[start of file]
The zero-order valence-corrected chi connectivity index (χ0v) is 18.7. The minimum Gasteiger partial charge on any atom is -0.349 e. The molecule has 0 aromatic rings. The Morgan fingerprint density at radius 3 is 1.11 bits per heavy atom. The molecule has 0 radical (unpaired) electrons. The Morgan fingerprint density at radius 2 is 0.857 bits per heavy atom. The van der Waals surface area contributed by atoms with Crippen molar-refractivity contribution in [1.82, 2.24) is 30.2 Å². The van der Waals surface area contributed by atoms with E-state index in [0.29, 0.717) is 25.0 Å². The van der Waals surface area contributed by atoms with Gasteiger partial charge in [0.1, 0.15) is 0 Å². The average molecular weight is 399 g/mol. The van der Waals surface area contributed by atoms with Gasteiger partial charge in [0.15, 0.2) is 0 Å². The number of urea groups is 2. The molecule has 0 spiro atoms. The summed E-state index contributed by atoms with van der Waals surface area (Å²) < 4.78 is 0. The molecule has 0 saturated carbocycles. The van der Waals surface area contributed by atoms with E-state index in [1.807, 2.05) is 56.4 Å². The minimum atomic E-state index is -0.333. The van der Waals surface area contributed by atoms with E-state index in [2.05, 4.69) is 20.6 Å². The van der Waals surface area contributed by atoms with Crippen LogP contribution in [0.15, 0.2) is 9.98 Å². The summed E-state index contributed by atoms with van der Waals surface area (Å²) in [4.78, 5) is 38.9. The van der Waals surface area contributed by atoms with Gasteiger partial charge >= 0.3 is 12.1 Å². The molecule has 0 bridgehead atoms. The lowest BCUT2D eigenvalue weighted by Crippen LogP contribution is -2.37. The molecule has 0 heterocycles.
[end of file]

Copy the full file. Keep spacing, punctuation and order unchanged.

The zero-order valence-corrected chi connectivity index (χ0v) is 18.7. The minimum Gasteiger partial charge on any atom is -0.349 e. The molecule has 0 aromatic rings. The Morgan fingerprint density at radius 3 is 1.11 bits per heavy atom. The molecule has 0 radical (unpaired) electrons. The Morgan fingerprint density at radius 2 is 0.857 bits per heavy atom. The van der Waals surface area contributed by atoms with Crippen molar-refractivity contribution in [1.82, 2.24) is 30.2 Å². The van der Waals surface area contributed by atoms with E-state index in [0.29, 0.717) is 25.0 Å². The van der Waals surface area contributed by atoms with Gasteiger partial charge in [0.1, 0.15) is 0 Å². The average molecular weight is 399 g/mol. The van der Waals surface area contributed by atoms with Gasteiger partial charge in [0.15, 0.2) is 0 Å². The number of urea groups is 2. The molecule has 0 spiro atoms. The summed E-state index contributed by atoms with van der Waals surface area (Å²) < 4.78 is 0. The molecule has 0 saturated carbocycles. The van der Waals surface area contributed by atoms with E-state index in [1.807, 2.05) is 56.4 Å². The minimum atomic E-state index is -0.333. The van der Waals surface area contributed by atoms with E-state index in [2.05, 4.69) is 20.6 Å². The van der Waals surface area contributed by atoms with Crippen LogP contribution in [0.15, 0.2) is 9.98 Å². The summed E-state index contributed by atoms with van der Waals surface area (Å²) in [4.78, 5) is 38.9. The van der Waals surface area contributed by atoms with Gasteiger partial charge >= 0.3 is 12.1 Å². The molecule has 0 bridgehead atoms. The lowest BCUT2D eigenvalue weighted by Crippen LogP contribution is -2.37. The molecule has 0 heterocycles.